April 19, 2014

McAfree has detected 1.5 million new malware samples in the last three months

(LiveHacking.Com) – The amount of malware software (including viruses and trojans) has seen its single biggest increase in that last four years according to the new  McAfee Threats Report: Second Quarter 2012.  McAfee Labs says it has detected a 1.5 million increase in malware in the last three months and has seen malware writers becoming more sophisticated with the appearance of new threats such as mobile drive-by downloads, the use of Twitter to control of mobile botnets, and the appearance of mobile ‘ransomware’.

This means that there are 100,000 new bits of malware discovered every day and McAfee predicts that at this rate it will almost certainly see 100 million samples by next quarter and possibly the first 10-million-sample quarter.

“Over the last quarter we have seen prime examples of malware that impacted consumers, businesses, and critical infrastructure facilities,” said Vincent Weafer, senior vice president of McAfee Labs. “Attacks that we’ve traditionally seen on PCs are now making their way to other devices. For example, in Q2 we saw Flashback, which targeted Macintosh devices and techniques such as ransomware and drive-by downloads targeting mobile. This report highlights the need for protection on all devices that may be used to access the Internet.”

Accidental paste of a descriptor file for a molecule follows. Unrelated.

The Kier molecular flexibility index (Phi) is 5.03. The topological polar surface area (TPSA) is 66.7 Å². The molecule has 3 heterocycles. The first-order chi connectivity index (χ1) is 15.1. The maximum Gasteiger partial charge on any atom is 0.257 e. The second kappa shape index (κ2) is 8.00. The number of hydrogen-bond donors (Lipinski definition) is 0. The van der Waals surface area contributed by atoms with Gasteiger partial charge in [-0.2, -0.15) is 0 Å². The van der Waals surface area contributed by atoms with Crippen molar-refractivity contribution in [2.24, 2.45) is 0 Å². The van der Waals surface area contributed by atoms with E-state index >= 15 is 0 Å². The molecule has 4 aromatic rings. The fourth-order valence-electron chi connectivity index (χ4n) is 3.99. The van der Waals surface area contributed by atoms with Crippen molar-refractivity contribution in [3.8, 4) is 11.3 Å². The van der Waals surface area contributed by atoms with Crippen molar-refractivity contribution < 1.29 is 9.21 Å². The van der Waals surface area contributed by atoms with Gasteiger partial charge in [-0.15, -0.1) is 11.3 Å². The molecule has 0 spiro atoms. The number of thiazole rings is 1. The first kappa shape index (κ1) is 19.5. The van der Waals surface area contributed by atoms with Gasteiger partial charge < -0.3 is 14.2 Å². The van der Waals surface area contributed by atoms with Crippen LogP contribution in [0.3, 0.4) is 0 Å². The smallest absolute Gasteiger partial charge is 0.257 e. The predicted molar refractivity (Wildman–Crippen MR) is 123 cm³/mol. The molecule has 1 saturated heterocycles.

Android continue to be a popular target for malware writers. Virtually all new mobile malware detected in the last three months was written for Android. Mobile malware is growing in its sophistication and the full gamut of malware types now exists including SMS-sending malware, mobile botnets, spyware and destructive Trojans.

Other types of popular malware, this time aimed at the PC, include Fake Anti Virus (bogus security software), AutoRun, and password-stealing Trojans. The number of Fake AV malware grew slightly but the overall trend is still down. However AutoRun and password-stealing malware showed significant growth this quarter.

There were nearly 1.2 million new AutoRun samples the quarter and nearly 1.6 million new Password-stealing malware samples. AutoRun worms spread via USB flash drives by executing code embedded in AutoRun files, while Password-stealing malware is designed to collect account names and passwords, so an attacker carry out identity fraud.

You learn more about the rise in malware in the full copy of the McAfee Threats Report: Second Quarter 2012

McAfee protects the Department of Homeland Security as it protects America

(LiveHacking.com) — The Department of Homeland Security, which was created in response to the September 11 attacks and is tasked with protecting the USA from terrorist attacks, has awarded McAfee (which is a wholly owned subsidiary of Intel) a multi-year Enterprise Level Agreement contract with a potential value of up to $12 million.

The contract is for the world’s largest dedicated security technology company to provide the DHS with a broad variety of enterprise wide network and system security support, products, and services. This new agreement follows on from a blanket purchase agreement contract McAfee was awarded last year by the same department. These two contracts mark a significant departure in the way federal agencies source security services.